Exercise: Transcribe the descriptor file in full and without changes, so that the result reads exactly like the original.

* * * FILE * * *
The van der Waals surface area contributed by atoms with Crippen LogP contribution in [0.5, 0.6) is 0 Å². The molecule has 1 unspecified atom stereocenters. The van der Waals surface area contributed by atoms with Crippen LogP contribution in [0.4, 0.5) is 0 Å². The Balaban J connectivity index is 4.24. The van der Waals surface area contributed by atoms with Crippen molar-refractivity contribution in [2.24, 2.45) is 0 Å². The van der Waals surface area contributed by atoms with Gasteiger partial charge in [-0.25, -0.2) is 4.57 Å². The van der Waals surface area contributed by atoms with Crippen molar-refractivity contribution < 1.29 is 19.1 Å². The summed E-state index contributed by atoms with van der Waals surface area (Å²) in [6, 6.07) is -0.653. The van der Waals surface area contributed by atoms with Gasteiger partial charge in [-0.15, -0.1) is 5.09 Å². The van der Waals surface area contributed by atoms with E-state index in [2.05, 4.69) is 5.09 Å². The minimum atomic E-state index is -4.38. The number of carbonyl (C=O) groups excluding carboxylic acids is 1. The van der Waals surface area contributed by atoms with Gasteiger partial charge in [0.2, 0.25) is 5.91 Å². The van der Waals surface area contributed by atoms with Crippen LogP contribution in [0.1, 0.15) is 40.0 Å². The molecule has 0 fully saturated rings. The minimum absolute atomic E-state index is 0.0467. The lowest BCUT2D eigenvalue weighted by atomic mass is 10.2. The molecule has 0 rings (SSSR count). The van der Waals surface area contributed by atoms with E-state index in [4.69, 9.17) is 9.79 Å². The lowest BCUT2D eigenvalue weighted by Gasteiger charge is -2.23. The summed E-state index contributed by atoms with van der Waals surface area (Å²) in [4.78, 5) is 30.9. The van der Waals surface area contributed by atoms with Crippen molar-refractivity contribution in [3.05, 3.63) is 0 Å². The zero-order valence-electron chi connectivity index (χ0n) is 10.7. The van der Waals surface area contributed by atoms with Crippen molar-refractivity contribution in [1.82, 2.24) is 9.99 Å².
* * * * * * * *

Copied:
The van der Waals surface area contributed by atoms with Crippen LogP contribution in [0.5, 0.6) is 0 Å². The molecule has 1 unspecified atom stereocenters. The van der Waals surface area contributed by atoms with Crippen LogP contribution in [0.4, 0.5) is 0 Å². The Balaban J connectivity index is 4.24. The van der Waals surface area contributed by atoms with Crippen molar-refractivity contribution in [2.24, 2.45) is 0 Å². The van der Waals surface area contributed by atoms with Gasteiger partial charge in [-0.25, -0.2) is 4.57 Å². The van der Waals surface area contributed by atoms with Crippen molar-refractivity contribution < 1.29 is 19.1 Å². The summed E-state index contributed by atoms with van der Waals surface area (Å²) in [6, 6.07) is -0.653. The van der Waals surface area contributed by atoms with Gasteiger partial charge in [-0.15, -0.1) is 5.09 Å². The van der Waals surface area contributed by atoms with E-state index in [2.05, 4.69) is 5.09 Å². The minimum atomic E-state index is -4.38. The number of carbonyl (C=O) groups excluding carboxylic acids is 1. The van der Waals surface area contributed by atoms with Gasteiger partial charge in [0.2, 0.25) is 5.91 Å². The van der Waals surface area contributed by atoms with Crippen LogP contribution in [0.1, 0.15) is 40.0 Å². The molecule has 0 fully saturated rings. The minimum absolute atomic E-state index is 0.0467. The lowest BCUT2D eigenvalue weighted by atomic mass is 10.2. The molecule has 0 rings (SSSR count). The van der Waals surface area contributed by atoms with E-state index in [4.69, 9.17) is 9.79 Å². The lowest BCUT2D eigenvalue weighted by Gasteiger charge is -2.23. The summed E-state index contributed by atoms with van der Waals surface area (Å²) in [4.78, 5) is 30.9. The van der Waals surface area contributed by atoms with Crippen molar-refractivity contribution in [3.05, 3.63) is 0 Å². The zero-order valence-electron chi connectivity index (χ0n) is 10.7. The van der Waals surface area contributed by atoms with Crippen molar-refractivity contribution in [1.82, 2.24) is 9.99 Å².